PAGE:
1. MoCo residents flee the county to go to Total Wine.

Total Wine, which is headquartered in MoCo and owned by MoCo residents, is one of the nation’s largest alcohol retailers and is famous for its big stores, huge selection and low prices. The company refuses to open a store in MoCo because the county’s alcohol monopoly “doesn’t favor the free market.” But Total Wine has plenty of MoCo residents among its customers. The company estimates that over 20% of its McLean store sales and nearly 25% of its Laurel store sales are accounted for by MoCo customers. David Lublin’s price comparison explains why: Total Wine blows away county liquor stores on both price and selection. Other jurisdictions gain at our expense.

  1. The Department of Liquor Control’s own consultant found major problems in its operations.

A consultant hired by the Department of Liquor Control (DLC) found a host of problems in county liquor stores. Here are three from the consultant’s 2014 report.

Lack of administrative flexibility – Unlike most County functions, DLC operates in a wholesale/retail sales environment. In many instances, it lacks the flexibility and ability to respond quickly, which is necessary for it to best serve its customers and do so profitably. This lack of control over key decisions also manifests itself in other identified weaknesses.

Staffing – The DLC often lacks the ability to apply normal staffing techniques found in private retail. For example, there are generally two peak seasons for liquor retail operations: the Winter Holiday season and Summer Fourth of July season. Most DLC stores would, for comparison purposes, be similar to an independent liquor retail store (as opposed to a ‘Big Box’ chain store or grocery store). In these establishments, it would be likely that rather than adding permanent full-time staff to handle these peak seasons, the business would hire temporary staff. However, because of County collective bargaining agreements, they generally do not have this flexibility, which either leads to staffing shortages (which can negatively impact sales) or a working environment for existing staff that hampers morale and productivity.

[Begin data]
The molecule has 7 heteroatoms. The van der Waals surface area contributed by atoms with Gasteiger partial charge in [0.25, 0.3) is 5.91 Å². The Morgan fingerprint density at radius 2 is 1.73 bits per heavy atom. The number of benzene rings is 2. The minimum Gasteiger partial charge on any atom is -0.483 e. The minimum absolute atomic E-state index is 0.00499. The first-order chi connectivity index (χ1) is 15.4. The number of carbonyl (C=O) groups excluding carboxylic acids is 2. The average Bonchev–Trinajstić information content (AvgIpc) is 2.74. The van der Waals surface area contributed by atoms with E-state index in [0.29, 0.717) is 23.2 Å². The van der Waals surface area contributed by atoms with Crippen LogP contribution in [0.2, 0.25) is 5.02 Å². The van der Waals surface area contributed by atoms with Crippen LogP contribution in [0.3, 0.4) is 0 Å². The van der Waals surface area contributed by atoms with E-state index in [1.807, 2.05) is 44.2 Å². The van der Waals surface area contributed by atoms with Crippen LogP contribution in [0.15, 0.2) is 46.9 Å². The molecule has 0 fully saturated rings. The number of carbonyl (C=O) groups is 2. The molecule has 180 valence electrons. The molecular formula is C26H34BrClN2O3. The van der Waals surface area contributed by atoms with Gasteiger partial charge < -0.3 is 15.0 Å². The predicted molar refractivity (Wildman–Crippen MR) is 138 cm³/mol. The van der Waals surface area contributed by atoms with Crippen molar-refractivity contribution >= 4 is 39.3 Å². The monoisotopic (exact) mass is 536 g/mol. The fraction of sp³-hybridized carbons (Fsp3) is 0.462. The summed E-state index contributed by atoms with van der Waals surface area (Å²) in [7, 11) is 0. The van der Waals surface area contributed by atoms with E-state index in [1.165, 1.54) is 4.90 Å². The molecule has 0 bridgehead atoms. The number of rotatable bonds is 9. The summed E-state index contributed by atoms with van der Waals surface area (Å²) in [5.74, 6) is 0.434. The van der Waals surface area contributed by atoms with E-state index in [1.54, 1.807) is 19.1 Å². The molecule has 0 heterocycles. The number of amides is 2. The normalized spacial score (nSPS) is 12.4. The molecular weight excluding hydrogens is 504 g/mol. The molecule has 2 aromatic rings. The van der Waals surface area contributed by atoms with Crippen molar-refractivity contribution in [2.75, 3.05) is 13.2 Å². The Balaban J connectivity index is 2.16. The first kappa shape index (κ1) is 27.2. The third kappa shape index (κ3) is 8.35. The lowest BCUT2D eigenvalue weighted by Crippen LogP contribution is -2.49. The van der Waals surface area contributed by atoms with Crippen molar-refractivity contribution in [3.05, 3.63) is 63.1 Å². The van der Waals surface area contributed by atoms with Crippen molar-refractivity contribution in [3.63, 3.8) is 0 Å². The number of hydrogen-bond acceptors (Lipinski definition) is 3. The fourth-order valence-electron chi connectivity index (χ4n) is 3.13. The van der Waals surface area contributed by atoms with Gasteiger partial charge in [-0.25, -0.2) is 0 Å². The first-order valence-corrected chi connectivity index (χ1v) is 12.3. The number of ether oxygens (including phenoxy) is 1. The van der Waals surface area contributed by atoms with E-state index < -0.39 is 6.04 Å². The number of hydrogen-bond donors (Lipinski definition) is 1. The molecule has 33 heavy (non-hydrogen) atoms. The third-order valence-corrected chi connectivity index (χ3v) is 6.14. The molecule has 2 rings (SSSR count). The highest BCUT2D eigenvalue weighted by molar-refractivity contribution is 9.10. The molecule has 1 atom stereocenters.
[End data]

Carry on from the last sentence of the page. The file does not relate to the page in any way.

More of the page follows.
Older stores/locations/rental contracts – In several instances, stores are in obvious need of basic repairs or refurbishment – including scarred floors and counters, old racks, lighting and entrances. Given that the DLC leases all of its locations, in many instances it has little leverage to demand improvements prior to the end of the lease.

Lack of flexibility, staff shortages and sub-standard stores. Is this what MoCo consumers deserve?

  1. D.C. liquor stores camp out at our border.

The graphic below shows seven liquor stores in D.C. within four blocks of the MoCo border. If MoCo consumers were happy with the county’s alcohol system, why would this be happening?

DC liquor stores

  1. The only county liquor store with true competition is losing money and will close.

Most county liquor stores are insulated from competition because they are the only suppliers of spirits in their vicinity. The one exception is the store in Friendship Heights, which is adjacent to the D.C. border. Since the surrounding area is affluent and wealthy people often buy up-scale beverages, one would expect this store to be a strong money maker. But the store lost $278,431 in 2013 – the only county liquor store that lost money – and will soon close. It’s not a coincidence that D.C.’s Paul’s Wine and Spirits is just three blocks away. The county’s decision to close this store is an admission that its stores can’t compete with the private sector. And if that’s the case, why should they be protected by a state-ordered monopoly?

MoCo’s alcohol monopoly and its accompanying fleet of county liquor stores are unacceptable to county consumers and that was clear long before this blog released the Comptroller’s poll results on the subject. So what is the county doing about that? Why, it’s opening more county liquor stores. That’s like promising Kirk Cousins more playing time with every interception he throws.

Look folks. Our system’s premise is that MoCo residents are children, inferior to our fellows in the rest of the region, and that we must be controlled by the heavy hand of government for our own good. Well, guess what? We’re not children and we know what we want: the same freedom of choice that everyone else in the region has. We don’t want excuses. We don’t want tweaks. We don’t want vague promises of improvement.

We want to End the Monopoly.